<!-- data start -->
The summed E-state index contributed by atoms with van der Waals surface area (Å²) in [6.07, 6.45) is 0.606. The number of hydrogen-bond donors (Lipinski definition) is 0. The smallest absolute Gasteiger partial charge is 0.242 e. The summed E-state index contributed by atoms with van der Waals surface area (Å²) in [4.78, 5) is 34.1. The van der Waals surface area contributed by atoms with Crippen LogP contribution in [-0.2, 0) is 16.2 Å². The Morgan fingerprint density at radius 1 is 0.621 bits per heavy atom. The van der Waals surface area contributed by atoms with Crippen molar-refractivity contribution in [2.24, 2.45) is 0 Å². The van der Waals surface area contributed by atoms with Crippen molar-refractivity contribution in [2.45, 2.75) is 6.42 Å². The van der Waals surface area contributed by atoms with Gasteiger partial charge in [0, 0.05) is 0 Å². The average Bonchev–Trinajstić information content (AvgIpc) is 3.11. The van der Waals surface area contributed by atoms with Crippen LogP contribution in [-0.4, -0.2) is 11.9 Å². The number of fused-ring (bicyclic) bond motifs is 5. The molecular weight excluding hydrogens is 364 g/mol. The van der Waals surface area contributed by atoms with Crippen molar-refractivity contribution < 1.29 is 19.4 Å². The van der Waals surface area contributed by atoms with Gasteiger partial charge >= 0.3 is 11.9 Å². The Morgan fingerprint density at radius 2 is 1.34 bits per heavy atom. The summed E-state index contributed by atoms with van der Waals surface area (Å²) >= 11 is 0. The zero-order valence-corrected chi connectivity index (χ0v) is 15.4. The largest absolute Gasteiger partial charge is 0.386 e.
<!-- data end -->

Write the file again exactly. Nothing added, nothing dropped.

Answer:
The summed E-state index contributed by atoms with van der Waals surface area (Å²) in [6.07, 6.45) is 0.606. The number of hydrogen-bond donors (Lipinski definition) is 0. The smallest absolute Gasteiger partial charge is 0.242 e. The summed E-state index contributed by atoms with van der Waals surface area (Å²) in [4.78, 5) is 34.1. The van der Waals surface area contributed by atoms with Crippen LogP contribution in [-0.2, 0) is 16.2 Å². The Morgan fingerprint density at radius 1 is 0.621 bits per heavy atom. The van der Waals surface area contributed by atoms with Crippen molar-refractivity contribution in [2.24, 2.45) is 0 Å². The van der Waals surface area contributed by atoms with Crippen molar-refractivity contribution in [2.45, 2.75) is 6.42 Å². The van der Waals surface area contributed by atoms with Gasteiger partial charge in [0, 0.05) is 0 Å². The average Bonchev–Trinajstić information content (AvgIpc) is 3.11. The van der Waals surface area contributed by atoms with Crippen LogP contribution in [-0.4, -0.2) is 11.9 Å². The number of fused-ring (bicyclic) bond motifs is 5. The molecular weight excluding hydrogens is 364 g/mol. The van der Waals surface area contributed by atoms with Crippen molar-refractivity contribution < 1.29 is 19.4 Å². The van der Waals surface area contributed by atoms with Gasteiger partial charge >= 0.3 is 11.9 Å². The Morgan fingerprint density at radius 2 is 1.34 bits per heavy atom. The summed E-state index contributed by atoms with van der Waals surface area (Å²) >= 11 is 0. The zero-order valence-corrected chi connectivity index (χ0v) is 15.4. The largest absolute Gasteiger partial charge is 0.386 e.